Iron Cross - Issue 14
TIGER ‘ACE’ WITTMANN: a unique look at the medals and paperwork of the famous Tiger tank ‘ace’ and an examination of his tactical ability.
On Sale: 28/09/2022
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What's in this Issue?
THE SORCERER’S CAULDRON
We look at the visceral and vivid memoirs of Kurt Scheffel, a Stuka pilot who flew in action from Poland, in the Battles of France and of Britain, on the Eastern Front, and until the end of the war.
A QUESTION OF TACTICAL ABILITY
Panzer historian Wolfgang Schneider critically examines the frequently acclaimed role of Tiger ‘ace’, Michael Wittmann, in respect of the part he supposedly played during the battle for Villers-Bocage.
During the First World War, Germany’s Idflieg, which oversaw the air service’s procurement and development strategy, made critical errors of judgement affecting the air force’s performance.
When an RAF fighter pilot in the Middle East had the opportunity to fly a captured Junkers 87 Stuka, he was astonished by how well it flew. Surprisingly, it became one of his favourite aircraft of all time.
THE KAISER’S BENEVOLENT PIRATE
In August 1914, SMS Emden became a successful commerce raider in the Far East under Fregattenkapitän von Muller. His ethos was to capture or sink enemy commercial shipping but to spare lives.
THE ACE WHO NEVER WAS
When a Messerschmitt Bf 109 was shot down over Kent in October 1940, RAF investigators were puzzled when they found a rudder marked with an astonishing number of victory tallies. And yet they had never heard of the pilot they had in captivity. We unravel the intriguing story behind the aircraft and its pilot.
When France fell in the late spring of 1940, Germany found itself in possession of vast pools of equipment and materiel and quickly made use of captured French tanks which it pressed into Wehrmacht service.
CHURCHILL’S IRON CROSS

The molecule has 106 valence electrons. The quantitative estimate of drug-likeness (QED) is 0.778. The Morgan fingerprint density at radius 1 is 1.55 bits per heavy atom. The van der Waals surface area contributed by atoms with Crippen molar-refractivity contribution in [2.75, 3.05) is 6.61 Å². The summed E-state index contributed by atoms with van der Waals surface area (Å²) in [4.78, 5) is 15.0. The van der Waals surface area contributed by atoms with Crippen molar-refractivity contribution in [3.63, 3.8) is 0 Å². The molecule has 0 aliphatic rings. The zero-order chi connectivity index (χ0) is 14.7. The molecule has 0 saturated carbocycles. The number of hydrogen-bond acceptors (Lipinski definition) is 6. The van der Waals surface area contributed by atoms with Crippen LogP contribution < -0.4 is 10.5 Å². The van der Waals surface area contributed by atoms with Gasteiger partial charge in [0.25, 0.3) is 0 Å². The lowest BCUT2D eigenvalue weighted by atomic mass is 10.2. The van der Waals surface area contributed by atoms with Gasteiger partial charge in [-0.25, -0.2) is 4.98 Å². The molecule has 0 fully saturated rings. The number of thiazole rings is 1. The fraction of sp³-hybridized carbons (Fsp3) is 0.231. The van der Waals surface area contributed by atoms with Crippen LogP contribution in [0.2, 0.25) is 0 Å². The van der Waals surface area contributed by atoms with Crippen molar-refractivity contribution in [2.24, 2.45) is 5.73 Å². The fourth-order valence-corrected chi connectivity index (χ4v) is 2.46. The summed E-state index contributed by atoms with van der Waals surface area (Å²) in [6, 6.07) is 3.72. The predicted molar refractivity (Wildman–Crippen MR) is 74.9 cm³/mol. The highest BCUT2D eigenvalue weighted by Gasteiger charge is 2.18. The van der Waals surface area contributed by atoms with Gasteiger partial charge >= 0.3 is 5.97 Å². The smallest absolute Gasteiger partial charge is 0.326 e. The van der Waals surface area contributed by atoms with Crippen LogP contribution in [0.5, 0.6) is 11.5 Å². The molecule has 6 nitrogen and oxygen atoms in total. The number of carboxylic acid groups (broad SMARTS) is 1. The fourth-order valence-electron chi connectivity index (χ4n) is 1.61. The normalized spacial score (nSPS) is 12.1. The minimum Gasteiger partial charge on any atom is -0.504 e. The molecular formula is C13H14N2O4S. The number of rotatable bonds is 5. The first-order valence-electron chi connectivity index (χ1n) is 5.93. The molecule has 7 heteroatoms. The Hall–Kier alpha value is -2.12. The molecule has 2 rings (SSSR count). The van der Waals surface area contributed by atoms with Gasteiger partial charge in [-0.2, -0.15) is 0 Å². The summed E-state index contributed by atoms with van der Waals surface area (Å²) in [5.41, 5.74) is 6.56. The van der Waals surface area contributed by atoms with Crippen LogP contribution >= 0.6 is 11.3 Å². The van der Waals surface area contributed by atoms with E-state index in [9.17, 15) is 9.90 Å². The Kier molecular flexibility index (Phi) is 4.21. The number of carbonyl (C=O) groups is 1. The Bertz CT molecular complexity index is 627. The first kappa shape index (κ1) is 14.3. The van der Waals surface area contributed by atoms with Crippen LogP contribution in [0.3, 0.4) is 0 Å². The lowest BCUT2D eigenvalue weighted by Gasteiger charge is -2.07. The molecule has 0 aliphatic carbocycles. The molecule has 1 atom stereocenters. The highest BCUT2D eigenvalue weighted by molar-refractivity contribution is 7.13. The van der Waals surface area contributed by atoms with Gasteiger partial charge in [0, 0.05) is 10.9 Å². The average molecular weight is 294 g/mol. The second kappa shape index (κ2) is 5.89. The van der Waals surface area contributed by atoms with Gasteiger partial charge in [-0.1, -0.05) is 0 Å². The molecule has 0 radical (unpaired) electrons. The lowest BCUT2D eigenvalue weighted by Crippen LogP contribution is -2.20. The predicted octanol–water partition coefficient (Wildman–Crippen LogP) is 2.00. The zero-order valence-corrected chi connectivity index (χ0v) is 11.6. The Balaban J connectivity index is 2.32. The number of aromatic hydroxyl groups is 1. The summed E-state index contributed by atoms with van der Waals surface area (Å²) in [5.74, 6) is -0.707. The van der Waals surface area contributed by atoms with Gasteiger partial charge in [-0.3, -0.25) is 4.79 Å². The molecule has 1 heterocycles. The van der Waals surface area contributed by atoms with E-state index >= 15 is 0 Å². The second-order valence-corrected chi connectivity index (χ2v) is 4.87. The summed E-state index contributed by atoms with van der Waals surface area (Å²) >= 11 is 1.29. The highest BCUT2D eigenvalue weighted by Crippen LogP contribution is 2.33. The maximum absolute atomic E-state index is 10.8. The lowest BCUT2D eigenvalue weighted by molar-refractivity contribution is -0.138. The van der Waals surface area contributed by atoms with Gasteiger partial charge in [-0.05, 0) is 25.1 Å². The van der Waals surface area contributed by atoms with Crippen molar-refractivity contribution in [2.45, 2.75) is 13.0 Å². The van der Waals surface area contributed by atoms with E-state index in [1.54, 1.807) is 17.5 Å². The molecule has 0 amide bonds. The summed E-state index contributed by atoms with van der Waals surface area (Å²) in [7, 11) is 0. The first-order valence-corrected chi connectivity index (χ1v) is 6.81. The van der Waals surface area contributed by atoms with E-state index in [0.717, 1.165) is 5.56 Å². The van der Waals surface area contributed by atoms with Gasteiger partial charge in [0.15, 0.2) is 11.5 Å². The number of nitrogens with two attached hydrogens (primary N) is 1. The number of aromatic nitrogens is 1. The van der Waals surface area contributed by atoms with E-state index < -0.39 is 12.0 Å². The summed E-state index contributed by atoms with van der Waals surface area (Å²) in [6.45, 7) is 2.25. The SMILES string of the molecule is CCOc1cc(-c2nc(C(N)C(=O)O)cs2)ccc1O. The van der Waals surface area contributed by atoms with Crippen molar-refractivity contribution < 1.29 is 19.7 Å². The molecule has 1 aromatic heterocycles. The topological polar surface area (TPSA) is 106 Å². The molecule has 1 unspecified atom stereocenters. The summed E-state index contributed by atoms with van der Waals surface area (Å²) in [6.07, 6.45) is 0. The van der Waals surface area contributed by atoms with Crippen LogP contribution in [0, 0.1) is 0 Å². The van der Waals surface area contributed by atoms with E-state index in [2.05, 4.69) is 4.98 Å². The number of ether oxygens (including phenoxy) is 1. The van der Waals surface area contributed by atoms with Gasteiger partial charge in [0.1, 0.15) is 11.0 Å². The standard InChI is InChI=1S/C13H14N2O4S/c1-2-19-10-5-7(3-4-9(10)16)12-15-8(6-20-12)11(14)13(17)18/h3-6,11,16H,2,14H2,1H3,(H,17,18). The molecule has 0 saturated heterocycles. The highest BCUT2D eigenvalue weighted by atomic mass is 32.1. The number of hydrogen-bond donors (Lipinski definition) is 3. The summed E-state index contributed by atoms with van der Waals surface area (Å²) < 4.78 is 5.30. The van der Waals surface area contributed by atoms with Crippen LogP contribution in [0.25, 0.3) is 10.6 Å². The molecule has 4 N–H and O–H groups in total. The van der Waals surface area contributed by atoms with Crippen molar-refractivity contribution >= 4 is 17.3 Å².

When Winston Churchill was presented with a trophy Iron Cross at the Tehran Conference in 1943, it was supposedly taken from an agent who was sent to kill him. But what is the truth behind that story?
THE MICHAEL WITTMANN GROUP
Michael Wittmann was one of the most famous German combatants of the Second World War and Dietrich Maerz gives us a privileged and detailed lookat Wittmann’s decorations and related paperwork.
THE FORBIDDEN SYMBOL
In a new occasional series, we give readers and contributors a chance to air their views in our ‘Opinion’ pages. In this issue, Joe Fry looks at the controversial use of swastikas in a heritage context.
We investigate why it was that some Luftwaffe aircrew, operating over Britain and the English Channel during 1940 and 1941, would carry with them rubber rings or vehicle tyre inner tubes.
TIGER IN COLOUR
In our new occasional Equipment in Colour pages, we feature the Tiger I tank of the Wehrmacht.
STUKA WRECK RECOVERY
In our Conflict Archaeology feature we look at the excavation of a Junkers 87 Stuka shot down on Britain’s South Coast on 18 August 1940, now recognised as the hardest fought day of the Battle of Britain.
REAL TO REEL
In our occasional war film feature and following the Junkers 87 Stuka 'theme' of this issue, we take a look at efforts to source examples of the aircraft type for the 1969 film Battle of Britain and some of the innovative and unsuccessful steps taken to represent the aircraft in that film.
GERMAN BOMBS OF WW1
In this issue’s Notes from the Armoury feature we examine a selection from the range of various German air dropped weapons in use by the Luftstreitkräfte during the First World War.
PHOTOS FROM THE FRONT
Our fascinating and specially colourised image from Richard J Molloy depicts a pair of German soldiers on the Western Front during the First World War pedalling a tandem generator ‘bicycle’.
Again, following the Junkers 87 Stuka theme of this issue, our featured wartime film poster depicts one of the Luftwaffe’s feared dive bombers illustrated to promote an early war propaganda film.